Some photos I can edit within 15 seconds and others take 15 minutes. Some take longer. Generally, the more I need to clone out of the background, or the more different light colours there are in the photo, the longer it takes.

To give you an idea of how I edit, I block out the following day to edit. I import the photos, shortlist around 20% of the photos, and edit around 75% of the shortlist. I then supply 50% of the shortlist to the artist.

I could shorten my editing time by just editing the photos I want to give the artist, but I find that I need to edit more photos than I supply because sometimes photos I think aren’t great, turn out better than the photos I was most excited for when I first took them.

Editing can make a huge difference and what looks rubbish straight out of the camera, and vice versa, can’t guarantee photos make the shortlist when you first take the photo, no matter how excited you were about it when you first took it.

The next question is from Jackson:

What other art forms or forms or media do you seek inspiration from?

I have found this question hard to answer in the past. Sometimes I get asked this in interviews and I talk about how I’m scared to take too much inspiration from photography itself.

I love photography, and I love the work of other photographers. But I’m conscious of not relying on it too much as a source of inspiration because I don’t want to be inspired so much that I emulate it without intending to. Especially when it’s super sick work, work I love a lot. So I consciously take inspiration from other genres of media – mostly paintings and film and tv.

I like that paintings aren’t constrained to what actually happened, and while I love photography for the opportunity to capture a moment, I like the idea of being able to paint whatever you want. I don’t know how to paint. I did a bit when I was a kid and I was ok at it, but I gave up because I was a lazy kid. So I’m not sure if it’s that past experience that makes me feel inspired by a good painting, but I get really inspired thinking about how the painter started with nothing and made something that makes sense to the viewer.

It is not right or wrong, there is no restriction on colour or shape – they can make whatever they want, and somehow it translates to the viewer. That makes me feel inspired and full of faith that what I make with a photo can make sense if I’m not creating everything from scratch. I’m just complimenting what happened.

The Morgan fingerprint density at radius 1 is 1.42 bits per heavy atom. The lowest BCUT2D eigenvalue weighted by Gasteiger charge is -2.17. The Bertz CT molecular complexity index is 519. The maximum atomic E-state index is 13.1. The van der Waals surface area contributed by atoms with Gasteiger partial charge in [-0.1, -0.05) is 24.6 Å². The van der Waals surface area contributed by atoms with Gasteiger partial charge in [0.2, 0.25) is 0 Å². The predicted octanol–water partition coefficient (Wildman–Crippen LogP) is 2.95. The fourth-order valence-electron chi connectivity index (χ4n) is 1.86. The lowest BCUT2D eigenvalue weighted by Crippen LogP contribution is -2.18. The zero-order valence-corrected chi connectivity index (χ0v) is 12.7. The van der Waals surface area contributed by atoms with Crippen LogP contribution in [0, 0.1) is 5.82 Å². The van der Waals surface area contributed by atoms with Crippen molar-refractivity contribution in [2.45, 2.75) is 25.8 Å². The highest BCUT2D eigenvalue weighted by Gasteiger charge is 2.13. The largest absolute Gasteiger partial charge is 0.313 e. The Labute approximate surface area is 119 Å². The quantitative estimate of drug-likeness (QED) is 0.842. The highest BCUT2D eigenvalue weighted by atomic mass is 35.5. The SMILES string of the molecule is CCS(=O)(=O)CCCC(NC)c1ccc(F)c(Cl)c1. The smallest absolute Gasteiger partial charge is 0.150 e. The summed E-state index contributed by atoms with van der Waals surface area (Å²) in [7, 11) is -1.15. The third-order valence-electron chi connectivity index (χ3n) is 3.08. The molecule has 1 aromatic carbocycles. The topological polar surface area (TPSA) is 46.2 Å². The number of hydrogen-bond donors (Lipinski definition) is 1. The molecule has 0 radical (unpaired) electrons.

So I feel a little more relaxed that what I’m doing is logical and makes me feel a little more at peace to take some risks, even if they’re small. I also like that paintings are never critiqued – they’re just seen as final work – you either like it or you don’t.

Photography is a bit different because it’s often represented digitally before it’s presented physically, whereas paintings are always physical. Even when they’re digitised, it’s understood they’re complete. So people don’t really give constructive criticism. They just let the painter do what they need to do. That is some really exciting freedom that I hope one-day photography can exist within. It helps me not feel constrained.

I don’t create genre-pushing work, but not feeling like someone is going to tell me how they would have done it helps you embrace your own journey and direction with the art.

The film and tv inspiration is a little more straightforward, but I like that as a source of inspiration because a lot of the serialised tv shows and a lot more movies now days rely on natural light rather than big studio setups. You look at a lot of the scenes from Sopranos, or The Revenant (which used all natural light), and it really excites me.

The way the shadows fall away to blacks and characters move in and out of the light makes me feel more in control of where a subject should sit. It’s freeing thinking about there not being any ‘right’ place for a subject. It’s just wherever they are or wherever YOU as the photographer wants them to be.

Anyway, that’s it for this episode, I hope that was helpful as always!

Don’t forget I have limited edition prints on sale at, Clowns have a tour coming up which is going to be awesome, and if I don’t see you on that tour, I’ll see you at DZ Deathrays at the Tivoli on Friday night with one of the best bands in the world – PUP.

Have a great week!

Missed the last episode?

Episode 10 was a big episode because I told you all about how I got started with music photography. I didn’t spare a detail, so that’s not an episode you want to miss.


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Photographer for Violent Soho, Dune Rats, Camp Cope, Crowbar, Skegss, WAAX, The Hard Aches, and Clowns. I host the podcast, 'FILTER'.